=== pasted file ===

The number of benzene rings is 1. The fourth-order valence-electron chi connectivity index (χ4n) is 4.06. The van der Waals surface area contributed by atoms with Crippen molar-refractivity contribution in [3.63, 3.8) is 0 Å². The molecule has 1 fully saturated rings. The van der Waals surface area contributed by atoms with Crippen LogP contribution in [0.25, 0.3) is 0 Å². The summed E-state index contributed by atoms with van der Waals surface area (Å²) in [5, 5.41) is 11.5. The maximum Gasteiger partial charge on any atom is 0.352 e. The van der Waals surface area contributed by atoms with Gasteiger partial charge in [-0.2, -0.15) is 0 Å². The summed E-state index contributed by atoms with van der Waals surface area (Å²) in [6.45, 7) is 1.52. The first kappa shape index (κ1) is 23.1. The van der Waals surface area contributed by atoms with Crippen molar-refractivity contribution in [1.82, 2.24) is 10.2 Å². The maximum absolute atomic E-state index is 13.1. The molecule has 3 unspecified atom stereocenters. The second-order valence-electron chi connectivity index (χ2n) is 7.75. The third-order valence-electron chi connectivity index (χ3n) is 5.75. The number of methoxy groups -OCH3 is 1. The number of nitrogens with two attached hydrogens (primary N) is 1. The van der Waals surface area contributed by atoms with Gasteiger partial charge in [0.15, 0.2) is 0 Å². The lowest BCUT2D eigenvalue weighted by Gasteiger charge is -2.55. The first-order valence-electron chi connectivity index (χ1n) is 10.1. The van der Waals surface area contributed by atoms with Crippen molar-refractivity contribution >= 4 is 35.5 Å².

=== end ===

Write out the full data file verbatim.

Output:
The number of benzene rings is 1. The fourth-order valence-electron chi connectivity index (χ4n) is 4.06. The van der Waals surface area contributed by atoms with Crippen molar-refractivity contribution in [3.63, 3.8) is 0 Å². The molecule has 1 fully saturated rings. The van der Waals surface area contributed by atoms with Crippen LogP contribution in [0.25, 0.3) is 0 Å². The summed E-state index contributed by atoms with van der Waals surface area (Å²) in [5, 5.41) is 11.5. The maximum Gasteiger partial charge on any atom is 0.352 e. The van der Waals surface area contributed by atoms with Gasteiger partial charge in [-0.2, -0.15) is 0 Å². The summed E-state index contributed by atoms with van der Waals surface area (Å²) in [6.45, 7) is 1.52. The first kappa shape index (κ1) is 23.1. The van der Waals surface area contributed by atoms with Crippen molar-refractivity contribution in [1.82, 2.24) is 10.2 Å². The maximum absolute atomic E-state index is 13.1. The molecule has 3 unspecified atom stereocenters. The second-order valence-electron chi connectivity index (χ2n) is 7.75. The third-order valence-electron chi connectivity index (χ3n) is 5.75. The number of methoxy groups -OCH3 is 1. The number of nitrogens with two attached hydrogens (primary N) is 1. The van der Waals surface area contributed by atoms with Gasteiger partial charge in [0.15, 0.2) is 0 Å². The lowest BCUT2D eigenvalue weighted by Gasteiger charge is -2.55. The first-order valence-electron chi connectivity index (χ1n) is 10.1. The van der Waals surface area contributed by atoms with Crippen molar-refractivity contribution >= 4 is 35.5 Å².